I had the astounding good fortune to MC an International Women’s Day event on the weekend. It was called Eve-olution 3.
You should have been there. There were women on bagpipes (I’d never seen women playing bagpipes, and never asked myself why.) There were fabulous singers and dancers (ballet, modern, stepdance, African dance, Jamaican dance), there was poetry, and visual art streaming on a couple of screens beside the stage. By women, in celebration of women.
And there was an audience filled with women, men, and children celebrating with us.
It made me think of the women in my family.
My grandmother couldn’t hear women. I mean it. She said it was a special kind of hearing loss. I’m sure it began while her kids were kids, but toward the end of her life she just stopped hearing all women. If a man left the room to go to the bathroom, or grab a sandwich or go home, she just stopped talking to the women still with her. No point, she said.
This woman raised my mother, who has done pretty well, considering. My mom practiced piano four or five hours a day, as a kid, while her brothers played outside. That’s what girls did. Later, she raised six kids, feeding them, cleaning up after them, and having my father’s drink and dinner waiting for him every evening, like some Rob and Laura Petrie imitation, but without the humour. (My dad is wonderful, but is completely a product of his generation of men who Worked to Support a Family he Didn’t Often See. He is no longer taken care of by my mother.)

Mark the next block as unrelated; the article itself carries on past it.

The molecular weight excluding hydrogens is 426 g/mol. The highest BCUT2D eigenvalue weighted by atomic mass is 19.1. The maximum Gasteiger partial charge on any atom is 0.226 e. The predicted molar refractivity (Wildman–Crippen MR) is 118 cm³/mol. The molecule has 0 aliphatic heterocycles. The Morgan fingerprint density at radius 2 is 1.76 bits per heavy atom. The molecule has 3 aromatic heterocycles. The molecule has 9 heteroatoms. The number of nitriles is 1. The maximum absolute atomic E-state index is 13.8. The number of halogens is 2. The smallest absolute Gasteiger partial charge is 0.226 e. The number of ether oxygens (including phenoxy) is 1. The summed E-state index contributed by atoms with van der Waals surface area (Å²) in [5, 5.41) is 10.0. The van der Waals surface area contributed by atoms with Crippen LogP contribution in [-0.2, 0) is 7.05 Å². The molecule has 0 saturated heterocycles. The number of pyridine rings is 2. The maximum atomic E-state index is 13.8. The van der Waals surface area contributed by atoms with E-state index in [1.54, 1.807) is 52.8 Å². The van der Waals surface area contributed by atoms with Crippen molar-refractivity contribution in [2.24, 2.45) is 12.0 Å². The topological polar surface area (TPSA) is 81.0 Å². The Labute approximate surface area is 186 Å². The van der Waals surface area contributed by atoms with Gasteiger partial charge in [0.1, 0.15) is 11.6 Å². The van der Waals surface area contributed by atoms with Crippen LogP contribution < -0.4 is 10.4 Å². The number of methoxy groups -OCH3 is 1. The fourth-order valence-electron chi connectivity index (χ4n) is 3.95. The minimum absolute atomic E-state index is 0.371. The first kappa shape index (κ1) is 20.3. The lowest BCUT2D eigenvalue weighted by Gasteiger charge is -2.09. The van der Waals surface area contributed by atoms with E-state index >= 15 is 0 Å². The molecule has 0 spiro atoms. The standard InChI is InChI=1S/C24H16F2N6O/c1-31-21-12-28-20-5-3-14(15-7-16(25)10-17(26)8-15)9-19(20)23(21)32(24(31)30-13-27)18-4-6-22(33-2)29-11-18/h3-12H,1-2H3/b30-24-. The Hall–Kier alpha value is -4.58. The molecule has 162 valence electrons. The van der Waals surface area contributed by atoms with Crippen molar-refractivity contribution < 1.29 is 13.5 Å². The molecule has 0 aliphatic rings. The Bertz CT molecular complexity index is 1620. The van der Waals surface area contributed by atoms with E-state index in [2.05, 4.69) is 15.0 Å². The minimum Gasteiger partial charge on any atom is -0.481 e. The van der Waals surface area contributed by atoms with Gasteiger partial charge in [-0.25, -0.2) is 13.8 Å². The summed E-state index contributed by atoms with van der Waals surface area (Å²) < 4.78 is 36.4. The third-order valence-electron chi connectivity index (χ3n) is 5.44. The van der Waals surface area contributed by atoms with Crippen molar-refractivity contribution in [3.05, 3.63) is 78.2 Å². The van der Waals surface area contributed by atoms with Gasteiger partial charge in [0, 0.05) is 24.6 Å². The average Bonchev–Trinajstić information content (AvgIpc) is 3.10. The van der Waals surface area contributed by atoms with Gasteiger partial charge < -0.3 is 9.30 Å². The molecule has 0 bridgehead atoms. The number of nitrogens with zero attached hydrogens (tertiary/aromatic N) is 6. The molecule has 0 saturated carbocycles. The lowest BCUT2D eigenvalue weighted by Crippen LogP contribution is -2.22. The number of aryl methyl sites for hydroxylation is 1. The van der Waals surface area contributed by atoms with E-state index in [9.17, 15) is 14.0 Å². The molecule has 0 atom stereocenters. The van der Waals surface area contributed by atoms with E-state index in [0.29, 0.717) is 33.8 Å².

These days my mom is a painter who also sings in a great choral group.
My daughter, to skip forward in time, is doing a Masters degree in exercise physiology, studying the differences between male and female responses to exercise. (When i called her about all of this, she’d just finished a day in the lab, slicing rat fat, if you can believe it.)
She loves the fact that we are an enigma.
My mom would say that being a woman is better than it used to be.
My daughter says that she loves being a woman, though it hasn’t been an effortless love.
I’d love to say that I am not sexist at all, that I think each of us as human beings, period. I’d be lying. If I were not sexist at all, I’d have questioned the bagpipes being a man’s instrument. I’ll bet I make all kinds of sexist assumptions that I can’t hear coming out of my own mouth. (Not a bad thing to remember when I’m making fun of my gran.)
I don’t know what International Women’s Day means to you.
Are you celebrating? Are you piping?
Do you love yourself effortlessly?
Are we as independent of our mothers’ and grandmothers’ beliefs as we’d like to be, or have we inherited a kind of patina of their beliefs about being women? Can we drop those beliefs and allow ourselves to be a mystery?
I’d love to hear your thoughts.
Thanks for the conversation,
What she tells me is that the more science learns about women and exercise (and science only began to care very recently), the greater the mystery becomes. Nothing they’re learning begins to explain our differences, says my daughter.